2 Raphaël Lemkin, Axis Rule in Occupied Europe: Laws of Occupation, Analysis of Government, Proposals for Redress (1944), chapter IX. 3 Myanmar is not a State Party to the Statute of the International Criminal Court. With the narrow exception of deportation and other crimes against humanity consummated on the territory of Bangladesh (a State Party to the ICC Statute), there is no basis for jurisdiction over crimes committed within the territory of Myanmar, including the crime of genocide. See ICC, Pre-Trial Chamber I, Decision on the “Prosecution’s Request for a Ruling on Jurisdiction under Article 19(3) of the Statute”, No. ICC-RoC46(3)-01/18 (6 September 2018); ICC, Office of the Prosecutor, Situation in the People’s Republic of Bangladesh / Republic of the Union of Myanmar, Request for authorisation of an investigation pursuant to article 15, No. ICC-01/19 (4 July 2019). In any event, the Court remains the sole basis for the attribution of State responsibility, which is distinct from other forms of accountability. “clearance operations” – the term that Myanmar itself uses – against the Rohingya group. The genocidal acts committed during these operations were intended to destroy the Rohingya as a group, in whole or in part, by the use of mass murder, rape and other forms of sexual violence, as well as the systematic destruction by fire of their villages, often with inhabitants locked inside burning houses. From August 2017 onwards, such genocidal acts continued with Myanmar’s resumption of “clearance operations” on a more massive and wider geographical scale.

7. Multiple UN investigations have underscored the genocidal intent of these crimes. The UN Special Rapporteur on the situation of human rights in Myanmar, Ms. Yanghee Lee (of the Republic of Korea), carried out extensive fact-finding in regard to Myanmar’s campaign against the Rohingya. She reported first-hand accounts of “attacks in which homes were set ablaze by security forces, in many cases with people trapped inside, and entire villages razed to the ground.”4 She documented parents “witnessing their young children being thrown into fires.” 5 She described Myanmar’s “security forces calling families out of their homes, separating men and boys to be executed in front of their families or taken away.”6 She further recounted the “testimony of women and girls being raped and then killed, some burned alive in their homes while unconscious or tied up.”7 8. The UN Special Rapporteur concluded: “I am becoming more convinced that the crimes committed [in Myanmar] bear the hallmarks of genocide.”8 She has since stated, without equivocation, that the commander-in-chief of Myanmar’s military and other responsible individuals “should be held accountable for genocide in Rakhine.” 9 These individuals were indisputably acting on behalf of the State.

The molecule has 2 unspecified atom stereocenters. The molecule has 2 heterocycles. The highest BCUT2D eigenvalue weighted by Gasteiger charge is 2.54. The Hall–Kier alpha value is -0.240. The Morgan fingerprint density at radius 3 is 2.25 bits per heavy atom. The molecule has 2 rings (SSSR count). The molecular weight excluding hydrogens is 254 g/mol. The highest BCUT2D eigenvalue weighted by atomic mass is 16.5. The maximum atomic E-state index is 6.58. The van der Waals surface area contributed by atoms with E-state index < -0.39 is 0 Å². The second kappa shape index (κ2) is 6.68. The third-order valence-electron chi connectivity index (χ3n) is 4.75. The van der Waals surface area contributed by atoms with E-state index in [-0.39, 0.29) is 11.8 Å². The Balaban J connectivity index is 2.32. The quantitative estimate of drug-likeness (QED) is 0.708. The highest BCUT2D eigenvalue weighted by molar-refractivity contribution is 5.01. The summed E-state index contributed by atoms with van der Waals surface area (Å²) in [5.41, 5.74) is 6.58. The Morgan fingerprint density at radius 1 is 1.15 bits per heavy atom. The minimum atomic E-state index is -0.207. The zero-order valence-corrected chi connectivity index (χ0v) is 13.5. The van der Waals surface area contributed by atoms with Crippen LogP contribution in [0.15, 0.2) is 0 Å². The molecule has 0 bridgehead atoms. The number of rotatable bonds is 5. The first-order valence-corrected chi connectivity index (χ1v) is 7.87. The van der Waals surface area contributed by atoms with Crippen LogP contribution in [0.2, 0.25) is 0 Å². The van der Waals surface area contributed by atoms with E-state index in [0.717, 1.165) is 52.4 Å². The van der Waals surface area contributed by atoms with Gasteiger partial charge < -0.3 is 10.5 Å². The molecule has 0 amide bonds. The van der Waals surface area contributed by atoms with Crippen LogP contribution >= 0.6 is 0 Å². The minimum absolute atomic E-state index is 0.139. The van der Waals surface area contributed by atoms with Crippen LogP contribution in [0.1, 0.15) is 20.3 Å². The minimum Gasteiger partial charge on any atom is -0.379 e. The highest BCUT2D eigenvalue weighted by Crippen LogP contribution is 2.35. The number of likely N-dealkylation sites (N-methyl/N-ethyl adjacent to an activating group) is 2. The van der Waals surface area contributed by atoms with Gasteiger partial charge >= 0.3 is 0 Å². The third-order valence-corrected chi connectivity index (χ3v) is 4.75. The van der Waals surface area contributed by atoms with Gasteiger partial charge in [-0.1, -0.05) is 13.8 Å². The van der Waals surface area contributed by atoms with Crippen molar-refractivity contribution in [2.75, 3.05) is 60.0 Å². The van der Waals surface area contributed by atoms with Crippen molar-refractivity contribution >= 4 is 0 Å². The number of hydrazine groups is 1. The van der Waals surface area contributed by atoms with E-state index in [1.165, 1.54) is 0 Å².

4 UN OHCHR, Statement by Ms. Yanghee Lee, Special Rapporteur on the situation of human rights in Myanmar at the 37th session of the Human Rights Council (12 March 2018), available at https://www.ohchr.org/en/NewsEvents/Pages/DisplayNews.aspx?NewsID=22806&LangID=E. 5 Ibid. 6 Ibid. 7 Ibid. 8 Ibid. 9 “Myanmar army chief must be prosecuted for Rohingya ‘genocide’: U.N. rights envoy,” Reuters (25 January 2019), available at https://www.reuters.com/article/us-myanmar-rohingya-un/myanmar-army-chief-must-be- prosecuted-for-rohingya-genocide-u-n-rights-envoy-idUSKCN1PJ1AK. 9. Similarly, the UN Special Advisor on the Prevention of Genocide, Mr. Adama Dieng (of Senegal), based on his own fact-finding activities, including interviews with survivors who had fled to Bangladesh, stated: “Rohingya Muslims have been killed, tortured, raped, burnt alive and humiliated, solely because of who they are. All the information I have received indicates that the intent of the perpetrators was to cleanse northern Rakhine state of their existence, possibly even to destroy the Rohingya as such, which, if proven, would constitute the crime of genocide.”10 10. The findings of the UN Human Rights Council’s Independent International Fact- Finding Mission on Myanmar (“UN Fact-Finding Mission”) are especially significant. The Mission was established on 24 March 2017 amidst escalating violence against the Rohingya, with the mandate “to establish the facts and circumstances of the alleged recent human rights violations by military and security forces, and abuses, in Myanmar, in particular in Rakhine State.”11 It was composed of three distinguished jurists: Marzuki Darusman (Chairman, from Indonesia), Radhika Coomaraswamy (Sri Lanka), and Christopher Sidoti (Australia). In carrying out its mandate, the Mission followed best practices established by the UN High Commissioner for Human Rights in its International Commissions of Inquiry and Fact-Finding Missions on International Human Rights Law and International Humanitarian Law – Guidance and Practice.12 11. The Mission conducted over 600 interviews with victims and eyewitnesses as well as over 250 consultations with stakeholders, including intergovernmental and non- governmental organizations, researchers and diplomats.13 It “took care to diversify its sources of information”14 and, in selecting interviewees, “strove to only speak with persons who had not previously spoken with any other organization or media outlet, and confirmed this ahead